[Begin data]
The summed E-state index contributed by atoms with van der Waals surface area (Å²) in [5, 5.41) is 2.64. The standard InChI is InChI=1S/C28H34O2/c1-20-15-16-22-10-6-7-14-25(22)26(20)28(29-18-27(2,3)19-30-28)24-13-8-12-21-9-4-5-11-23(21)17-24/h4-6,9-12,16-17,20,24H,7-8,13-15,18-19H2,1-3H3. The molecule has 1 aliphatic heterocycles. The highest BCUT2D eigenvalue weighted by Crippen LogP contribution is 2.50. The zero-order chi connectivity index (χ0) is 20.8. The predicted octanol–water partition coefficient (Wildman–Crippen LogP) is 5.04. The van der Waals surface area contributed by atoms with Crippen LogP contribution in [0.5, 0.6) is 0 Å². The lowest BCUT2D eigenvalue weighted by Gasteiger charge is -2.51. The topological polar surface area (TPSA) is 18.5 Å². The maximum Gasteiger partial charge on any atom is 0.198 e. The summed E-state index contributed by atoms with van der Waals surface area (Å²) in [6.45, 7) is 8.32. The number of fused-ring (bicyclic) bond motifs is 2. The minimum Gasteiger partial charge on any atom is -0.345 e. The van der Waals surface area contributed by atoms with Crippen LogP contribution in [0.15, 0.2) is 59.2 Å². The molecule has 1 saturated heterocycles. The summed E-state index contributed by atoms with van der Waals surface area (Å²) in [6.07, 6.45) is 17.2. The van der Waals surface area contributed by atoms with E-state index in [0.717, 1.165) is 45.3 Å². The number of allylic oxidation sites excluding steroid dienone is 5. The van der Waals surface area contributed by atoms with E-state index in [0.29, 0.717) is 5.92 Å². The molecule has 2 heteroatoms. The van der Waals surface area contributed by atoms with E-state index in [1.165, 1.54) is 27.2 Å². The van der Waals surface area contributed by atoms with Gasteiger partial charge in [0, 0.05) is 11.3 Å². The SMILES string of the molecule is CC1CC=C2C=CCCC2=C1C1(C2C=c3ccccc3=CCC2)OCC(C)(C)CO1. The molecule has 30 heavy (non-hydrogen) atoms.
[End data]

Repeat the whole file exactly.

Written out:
The summed E-state index contributed by atoms with van der Waals surface area (Å²) in [5, 5.41) is 2.64. The standard InChI is InChI=1S/C28H34O2/c1-20-15-16-22-10-6-7-14-25(22)26(20)28(29-18-27(2,3)19-30-28)24-13-8-12-21-9-4-5-11-23(21)17-24/h4-6,9-12,16-17,20,24H,7-8,13-15,18-19H2,1-3H3. The molecule has 1 aliphatic heterocycles. The highest BCUT2D eigenvalue weighted by Crippen LogP contribution is 2.50. The zero-order chi connectivity index (χ0) is 20.8. The predicted octanol–water partition coefficient (Wildman–Crippen LogP) is 5.04. The van der Waals surface area contributed by atoms with Crippen LogP contribution in [0.5, 0.6) is 0 Å². The lowest BCUT2D eigenvalue weighted by Gasteiger charge is -2.51. The topological polar surface area (TPSA) is 18.5 Å². The maximum Gasteiger partial charge on any atom is 0.198 e. The summed E-state index contributed by atoms with van der Waals surface area (Å²) in [6.45, 7) is 8.32. The number of fused-ring (bicyclic) bond motifs is 2. The minimum Gasteiger partial charge on any atom is -0.345 e. The van der Waals surface area contributed by atoms with Crippen LogP contribution in [0.15, 0.2) is 59.2 Å². The molecule has 1 saturated heterocycles. The summed E-state index contributed by atoms with van der Waals surface area (Å²) in [6.07, 6.45) is 17.2. The van der Waals surface area contributed by atoms with E-state index in [0.717, 1.165) is 45.3 Å². The number of allylic oxidation sites excluding steroid dienone is 5. The van der Waals surface area contributed by atoms with E-state index in [0.29, 0.717) is 5.92 Å². The molecule has 2 heteroatoms. The van der Waals surface area contributed by atoms with E-state index in [1.165, 1.54) is 27.2 Å². The van der Waals surface area contributed by atoms with Gasteiger partial charge in [0, 0.05) is 11.3 Å². The SMILES string of the molecule is CC1CC=C2C=CCCC2=C1C1(C2C=c3ccccc3=CCC2)OCC(C)(C)CO1. The molecule has 30 heavy (non-hydrogen) atoms.